A/V Room









Changing Lanes - Preview & US reaction

Preview by: Jack Foley

Road rage is a modern phenomenon, borne out of man’s increasing need to get somewhere in the quickest way possible. The pace of modern life, and the stresses it creates, can be directly attributable to the way in which a man or woman can over-react to the smallest thing.

So when Samuel L Jackson and Ben Affleck collide during a rush-hour fender-bender on New York’s crowded FDR Drive, the meeting which results triggers a chain reaction that threatens to decimate the lives of both men.

Changing Lanes, the new film from Roger Michell (the man behind Notting Hill), is that rarest of commodities - an intelligent urban thriller which actually has something sensible to say about modern society, while pulling its audience this way and that.

Affleck is high-powered attorney Gavin Banek, a lawyer who is late for court but destined for the top, who collides with Jackson’s recovering alcoholic, Doyle Gipson, a father who is desperate to get to the same court to establish the right to see his children.

Their collision is routine, even fleeting (as Affleck makes a hasty escape), but the events which follow turn these two strangers into vicious adversaries with a common aim - to systematically try and dismantle the other's life in a reckless effort to reclaim something he has lost.

As Michell notes when deciding to take on the project: "The script immediately captured my imagination. It's about a chance meeting between two men that spins them out of their orbits, causing them to behave in irrational, strange and violent ways. You just don't expect the steps these guys will take to get at each other."

One of the many tasks in bringing the project to fruition, however, was tackling the weather. Changing Lanes takes place during the course of 36 hours around Good Friday, in the spring. It was, however, filmed during the dead of winter, from December through early March, and shooting had to be constantly adjusted around the weather, so that not a trace of snow would appear on screen.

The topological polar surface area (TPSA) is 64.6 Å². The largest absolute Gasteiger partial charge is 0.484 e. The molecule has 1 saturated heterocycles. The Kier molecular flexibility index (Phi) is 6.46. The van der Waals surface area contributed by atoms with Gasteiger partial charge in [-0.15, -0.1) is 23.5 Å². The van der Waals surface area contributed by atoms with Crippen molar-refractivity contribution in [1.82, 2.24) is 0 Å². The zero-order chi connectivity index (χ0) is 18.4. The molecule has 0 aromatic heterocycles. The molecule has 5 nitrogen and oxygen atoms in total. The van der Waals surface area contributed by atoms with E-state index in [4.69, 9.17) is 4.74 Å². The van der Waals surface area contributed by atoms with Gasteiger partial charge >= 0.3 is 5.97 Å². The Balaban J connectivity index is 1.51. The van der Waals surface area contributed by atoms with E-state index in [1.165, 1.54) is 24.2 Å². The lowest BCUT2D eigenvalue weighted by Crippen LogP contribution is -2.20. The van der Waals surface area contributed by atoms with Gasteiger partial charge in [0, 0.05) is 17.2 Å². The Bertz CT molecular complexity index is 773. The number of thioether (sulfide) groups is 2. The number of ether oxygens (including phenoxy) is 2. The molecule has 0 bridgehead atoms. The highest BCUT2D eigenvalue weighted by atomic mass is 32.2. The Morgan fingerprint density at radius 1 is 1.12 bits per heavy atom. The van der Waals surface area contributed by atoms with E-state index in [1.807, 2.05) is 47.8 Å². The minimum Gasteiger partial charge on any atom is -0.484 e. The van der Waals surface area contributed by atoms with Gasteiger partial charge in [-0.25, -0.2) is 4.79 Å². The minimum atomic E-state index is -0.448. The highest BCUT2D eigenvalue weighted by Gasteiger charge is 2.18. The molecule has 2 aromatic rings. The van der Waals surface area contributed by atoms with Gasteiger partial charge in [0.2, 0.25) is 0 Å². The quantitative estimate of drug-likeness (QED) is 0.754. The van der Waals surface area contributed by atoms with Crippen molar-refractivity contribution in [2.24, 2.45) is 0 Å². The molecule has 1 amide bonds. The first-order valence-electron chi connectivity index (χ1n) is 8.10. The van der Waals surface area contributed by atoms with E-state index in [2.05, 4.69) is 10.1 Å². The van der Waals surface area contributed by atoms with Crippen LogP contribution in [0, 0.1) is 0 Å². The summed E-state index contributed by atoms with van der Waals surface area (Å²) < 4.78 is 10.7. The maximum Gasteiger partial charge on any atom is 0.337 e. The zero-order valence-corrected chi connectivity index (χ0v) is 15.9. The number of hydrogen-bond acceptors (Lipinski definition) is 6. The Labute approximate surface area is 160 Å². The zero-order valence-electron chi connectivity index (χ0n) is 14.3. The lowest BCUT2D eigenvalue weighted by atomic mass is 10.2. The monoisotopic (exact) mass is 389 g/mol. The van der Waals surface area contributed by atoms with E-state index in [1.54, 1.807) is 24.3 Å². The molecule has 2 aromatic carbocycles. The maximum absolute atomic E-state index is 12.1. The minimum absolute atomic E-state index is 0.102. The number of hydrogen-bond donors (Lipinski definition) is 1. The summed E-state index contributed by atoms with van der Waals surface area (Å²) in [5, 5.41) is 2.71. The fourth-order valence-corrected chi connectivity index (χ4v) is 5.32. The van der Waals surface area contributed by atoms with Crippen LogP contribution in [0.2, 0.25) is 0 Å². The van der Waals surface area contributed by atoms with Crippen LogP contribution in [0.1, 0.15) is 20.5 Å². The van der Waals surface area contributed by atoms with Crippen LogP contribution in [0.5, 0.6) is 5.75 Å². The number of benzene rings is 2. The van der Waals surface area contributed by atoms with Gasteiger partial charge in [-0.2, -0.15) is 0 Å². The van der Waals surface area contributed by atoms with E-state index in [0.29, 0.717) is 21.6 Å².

For the scenes taking place in the steady rain, however, the company had to manufacture its own foul weather, with the help of giant, overhead sprinklers.

In addition to manipulating the weather, Michell and crew had to film two accidents - one, a routine fender-bender; the other, a life-threatening crash involving one of the two principals. To do this, much of the film was shot on a Wednesday through Sunday schedule, which enabled the production to shut down one of New York's major traffic arteries, FDR Drive, for the first time in the history of NY City filming.

But the demands of the shoot did little to dampen Michell's enthusiasm for it, as he concludes: "Life is full of arbitrary little accidents like the one that propels these guys into such troubled waters. It's not a good guy/bad guy story. It's about standing on the brink of doing the right thing, or not."

On the strength of the critical reaction to the film, Michell is yet another British director making a very big name for himself State-side, following on from Christopher Nolan and Sam Mendes.

US reaction

Reaction to the film in America was largely positive, with many paying tribute to the mature way in which it treated its audience.

Leading the tributes is Slant Magazine, which described it as ‘a rare example of studio filmmaking evocatively concerned with the nature of morality’ and awarded it three out of four stars.

E! Online said that ‘this adept and stylish pileup is hard to not look at’, while USA Today proclaimed that it ‘doesn't take a wrong turn’ and awarded it three out of four.

The Onion’s A.V. Club praised its ability to ‘find gray areas of its own’, while the Chicago Sun Times declared that it is ‘one of the best movies of the year’ (a line which, predictably, earned it pride of place on the movie’s poster!). felt that it was ‘thought-provoking, and sophisticated’ and awarded it four and a half out of five stars, while the Chicago Tribune described it as ‘a thrilling ride, but also a thoughtful one’.

The New York Times, however, broke with the praise and referred to the movie as ‘deeply flawed’, but this was one of the only genuinely damning verdicts, as even those who were mixed found something to praise.

The Los Angeles Times referred to it as ‘maddening yet watchable’, while Rolling Stone dismissed it as being ‘unlikely to inspire audiences to sign up for a course in anger management’.

The final word on the subject, however, goes to Entertainment Weekly, which awarded it a B and referred to Changing Lanes as ‘a movie about moral conundrums, and more specifically, talk about moral conundrums. Which is to say, it's self-consciously in love with its own words’.

Their critic, Lisa Schwarzbaum, concluded by writing the following: "It's telling, I think, that the most compelling character in this passion play is a relatively minor figure, Banek's unflappable, generous, corner-cutting, law-breaking father-in-law, who is so easily and comfortably played by Pollack that you'd follow him into even the grayest of ethical zones.

''At the end of the day, I do more good than harm,'' he explains. The lack of resolution about that equivocal position is welcome -- something in the text actually worth discussing in the American Church of the Studio Movie."

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